Nonetheless, the Oscar race this year represented the best of the American cinema, both mainstream and independent, even if there was not a single masterpiece among the five nominees.

Perhaps a better way to analyze this year's Oscars is to examine the place that the winning picture occupies in Eastwood's careers and the specific reasons for its universal acceptance.

The oldest (74) directing winner in the Academy's annals, Eastwood has not made a masterpiece yet, though “Unforgiven” comes close. “Mystic River,” which was Oscar-nominated last year, is a better, or at least less problematic, picture than “Million Dollar Baby,” which is a very good but not distinguished film.

Why did Million Dollar Baby win Here are some reasons for you consideration:

  1. Made by Hollywood's favorite son, the most respected filmmaker working today, who makes personal auteurist films within the system. Clint is now experiencing another creative peak in his long and productive career as an actor, director, and producer.
  2. Small budget (by industry's standards), which means “Million Dollars Baby” will make a lot of money, both domestically and internationally.
  3. Balances admirably commercial and artistic elements. For starters, look at the stylized lighting, which borrows from film noir and European art films.
  4. Deals intelligently with an important social issue that has not been dealt by a Hollywood picture before, just like other previous Oscar-winners: “The Best years of Our Lives” (adjustment to civilian life by WWII soldiers), “Gentleman's Agreement” (anti-Semitism), “In the Heat of the Night” (Racism), “Philadelphia” (AIDS). Nonetheless, “Million” avoids the generic pitfalls and confining characteristics of the Hollywood Social Problem Picture.
  5. Based on an intergenerational, interracial plot, without making a fuss about either element.
  6. Represents the accomplished work of its three central actors: Eastwood (in his very best screen performance), Morgan Freeman (who's always brilliant), and Hilary Swank, who has not been that good since “Boys Don't Cry,” in 1999.
  7. Embodies the rags-to-riches American Dream, which defines the screen character's as well as Hilary Swank' real life.
  8. Suggest that professional families (here formed by Eastwood, Freeman, and
    Swank) are far more important than biological families (Eastwood's and Swank's),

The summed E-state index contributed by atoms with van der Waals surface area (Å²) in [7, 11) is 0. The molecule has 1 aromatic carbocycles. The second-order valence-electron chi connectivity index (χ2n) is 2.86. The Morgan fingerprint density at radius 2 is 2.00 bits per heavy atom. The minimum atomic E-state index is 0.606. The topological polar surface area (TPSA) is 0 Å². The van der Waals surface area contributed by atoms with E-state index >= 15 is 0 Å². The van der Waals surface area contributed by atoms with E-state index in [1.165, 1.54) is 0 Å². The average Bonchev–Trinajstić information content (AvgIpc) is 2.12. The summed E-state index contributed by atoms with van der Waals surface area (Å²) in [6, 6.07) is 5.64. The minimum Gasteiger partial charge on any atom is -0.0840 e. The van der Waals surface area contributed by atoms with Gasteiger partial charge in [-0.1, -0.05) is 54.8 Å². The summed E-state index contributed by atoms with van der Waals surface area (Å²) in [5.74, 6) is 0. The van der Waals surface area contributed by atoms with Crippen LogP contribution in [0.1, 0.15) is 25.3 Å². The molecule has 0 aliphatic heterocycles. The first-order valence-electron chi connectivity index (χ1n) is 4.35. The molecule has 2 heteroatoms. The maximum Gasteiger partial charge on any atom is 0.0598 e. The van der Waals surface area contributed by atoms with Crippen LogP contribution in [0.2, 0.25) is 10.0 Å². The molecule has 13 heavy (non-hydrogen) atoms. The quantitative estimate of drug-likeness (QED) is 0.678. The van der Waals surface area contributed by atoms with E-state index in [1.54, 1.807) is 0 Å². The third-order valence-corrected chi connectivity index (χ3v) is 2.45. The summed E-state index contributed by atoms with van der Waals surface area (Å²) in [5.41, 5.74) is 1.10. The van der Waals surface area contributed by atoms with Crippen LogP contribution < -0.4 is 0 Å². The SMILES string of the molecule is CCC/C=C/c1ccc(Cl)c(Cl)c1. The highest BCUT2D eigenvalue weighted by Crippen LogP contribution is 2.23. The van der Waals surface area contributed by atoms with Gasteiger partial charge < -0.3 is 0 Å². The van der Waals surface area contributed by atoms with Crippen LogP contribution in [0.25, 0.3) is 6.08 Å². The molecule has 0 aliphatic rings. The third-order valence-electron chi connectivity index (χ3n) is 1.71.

9. Boasts a light feminist streak: the protagonist is a boxer, which is still a male-dominated profession.
  10. Recalls the Golden age of the American cinema, the character-driven films of Lumet (this year's Oscar honoree), Cassavetes, Altman, Warren Beatty, Coppola, Scorsese, Hal Ashby, and others
  11. Appeals to viewers' hearts and minds. Unfolding as a love story, it's possible to enjoy the film and to be emotionally touched by it without ever debating the controversial social issue at it center. And, conversely, the film provides thought provoking material for the more cerebral viewers. When was the last American movie to have done that so skillfully, sensitively, and artfully
  12. Ambiguous and open-ended in the way that the “Beautiful Mind,” chosen by my survey as one of worst Oscar-winning pictures) was not. Ron Howard's film was dismissed by critics as neat and simplistic; several respondents described it “Disease TV Movie of the Week,” a label that cannot be applied to Eastwood's movie.
  13. A tale of redemption, “Million Dollar Baby” also operates on a mythic-religious level. The film's central local, the gym, is not just a workplace, it's a “church,” where individuals' psychological needs are better served than by their families or religions.

The winner of the directing Oscar usually gets carte blanche in making his next picture. Which explains such anomalies as Richard Attenborough, the least suitable filmmaker to make a musical, could direct (and thus destroy) the screen version of “A Chorus Line,” in the wake of sweeping the Oscars with “Gandhi.”

Hopefully, for his next project, Clint will not have to fight the Warner honchos, as he did with “Mystic River” and “Million Dollar Baby.”

Go ahead, Clint, make our day!